About a quarter of the way into the drive, I noticed something. My head had moved far away from the headrest, and my nose was now approaching the dashboard of the car. Suddenly I couldn’t see anything in my newly adjusted mirror. Just like that, my body was reverting to the position that I thought was “normal,” with my head forward and my eyes wanting to be closer to the windshield of the car. I pulled over to the side of the road in order to give myself my full attention.
That, friends, is what the pause Alexander called “inhibition” is all about when we talk about changing physical habits. It’s important to communicate to you that the pause can also be a mental activity related to our emotions and reactions to stimuli of thought. I’ll give you another example that comes from driving.
Bruce Fertman once said to me that “your car can be your best Alexander Teacher.” I believe that’s true, and I’ve had a lot of experience playing with that idea. Driving back and forth to Philadelphia for Alexander training back then, and now driving in notorious Atlanta traffic every day, I know that I can respond in one of several ways to the stress of being behind the wheel. Road rage is a great example. When I drive, I like to give myself enough space between my bumper and the car in front of me so I can react to whatever happens and respond without slamming on my brakes. It drives me crazy when a car from a neighboring lane decides to pull in front of me and close in that gap I’ve worked hard to create. My instant reaction is often to slam on my brakes, and my body goes into adrenalin production in overdrive. Even if nothing serious happens, my body gets pretty stressed and riled up. Worse, my response to that reaction is often to get angry. Really angry. I forget I have a choice, and I yell. I call the other driver “stupid” and a variety of adjectives I don’t wish to put into print. Occasionally there’s a finger in the air, or flashing brights, or all manner of emotional response. I know I’m not the only person who has these feelings and responses – I see them (and worse) playing out every day on the highway in Atlanta traffic.
Time out for a bit of discussion on the difference between reaction and response. Reaction comes from our limbic, animal brain. The tiger is coming down the road, we produce adrenalin, we run. We get cut off in traffic, we produce adrenalin, we slam on the brakes. We are wired to keep ourselves safe and alive. We don’t have a lot of choice in this once the limbic brain takes over. BUT – we do have a choice to notice this reaction and how it feels inside ourselves – to pause, and then to choose a response that feels appropriate to the situation.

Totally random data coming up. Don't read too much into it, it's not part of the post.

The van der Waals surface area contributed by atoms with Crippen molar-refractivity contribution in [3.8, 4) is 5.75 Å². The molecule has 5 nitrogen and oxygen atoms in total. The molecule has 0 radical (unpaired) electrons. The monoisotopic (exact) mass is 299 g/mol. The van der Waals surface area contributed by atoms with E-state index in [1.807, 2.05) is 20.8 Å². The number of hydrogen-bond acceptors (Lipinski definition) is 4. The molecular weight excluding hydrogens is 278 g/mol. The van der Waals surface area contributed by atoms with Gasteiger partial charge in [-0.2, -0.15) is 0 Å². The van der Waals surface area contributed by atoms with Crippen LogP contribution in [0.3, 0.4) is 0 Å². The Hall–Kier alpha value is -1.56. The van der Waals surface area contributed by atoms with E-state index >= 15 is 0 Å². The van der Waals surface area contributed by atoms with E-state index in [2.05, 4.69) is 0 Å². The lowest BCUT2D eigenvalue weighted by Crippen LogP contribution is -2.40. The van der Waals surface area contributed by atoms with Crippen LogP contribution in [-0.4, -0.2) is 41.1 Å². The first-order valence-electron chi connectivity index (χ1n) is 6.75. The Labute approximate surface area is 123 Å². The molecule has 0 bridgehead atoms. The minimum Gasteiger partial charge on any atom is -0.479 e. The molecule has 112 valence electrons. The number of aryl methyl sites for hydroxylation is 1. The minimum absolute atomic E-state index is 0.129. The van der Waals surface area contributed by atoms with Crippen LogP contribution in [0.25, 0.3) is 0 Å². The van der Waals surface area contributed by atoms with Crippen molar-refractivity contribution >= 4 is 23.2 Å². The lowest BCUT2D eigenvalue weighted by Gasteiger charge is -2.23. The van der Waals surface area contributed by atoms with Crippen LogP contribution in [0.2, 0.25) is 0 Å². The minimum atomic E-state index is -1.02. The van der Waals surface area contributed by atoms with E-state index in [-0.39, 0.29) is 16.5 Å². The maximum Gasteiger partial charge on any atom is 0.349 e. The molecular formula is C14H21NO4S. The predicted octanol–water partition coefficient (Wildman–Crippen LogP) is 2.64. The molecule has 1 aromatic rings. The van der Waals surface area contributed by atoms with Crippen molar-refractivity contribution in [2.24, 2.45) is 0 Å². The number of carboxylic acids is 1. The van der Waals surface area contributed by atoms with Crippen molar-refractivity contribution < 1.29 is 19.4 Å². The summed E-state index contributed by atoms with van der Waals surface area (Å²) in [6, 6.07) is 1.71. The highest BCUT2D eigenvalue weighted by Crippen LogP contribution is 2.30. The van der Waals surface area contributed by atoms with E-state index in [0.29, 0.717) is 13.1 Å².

So, in that moment of pausing after slamming those brakes on, I have a mental, emotional choice in front of me. I can choose to respond in anger, with road rage. Sometimes that feels pretty good. Sometimes that’s extremely dangerous to the cars around me. Sometimes it’s downright inappropriate to the situation. (Our responses are always on a continuum – there’s the full range of that one.) On the other hand, I could choose to ignore what that person did and just let it go. I could choose to consider that perhaps they are late for work and anxious. Or on their way to visit a relative who was rushed to the hospital. Or just oblivious because they are driving distractedly. Many choices present themselves, and in the pause, I get to see them, experience the continuum, and then decide how or if I want to respond. It’s amazing how much we can consider in the split second of pausing.
When I really check in with myself in the pause, I can notice my reaction to something mental may also affect me physically. I often find that when I get angry on the road, I am gripping the steering wheel for all I’m worth. Sometimes I enjoy playing with how little effort it actually takes me to hold and turn the wheel. When this situation arises, that is often my response – can I let go of all that tension and see how little work I can make this drive? It’s amazing how that game affects my thinking and my body, too.
I hope this gives you a sense of what Alexandrian Inhibition is all about. Simply put, it’s the pause that allows us to see a range of choices in any given situation. It’s not how we resolve the situation – the actual response we choose comes under my next topic, which will be Directions. It’s hard to write about one without the other, but the pause is what comes after our physical or mental innate reaction to a stimulus. It’s what we can allow ourselves to experience before deciding on a response to a situation – a moment of freedom where many choices are possible and judgement is suspended.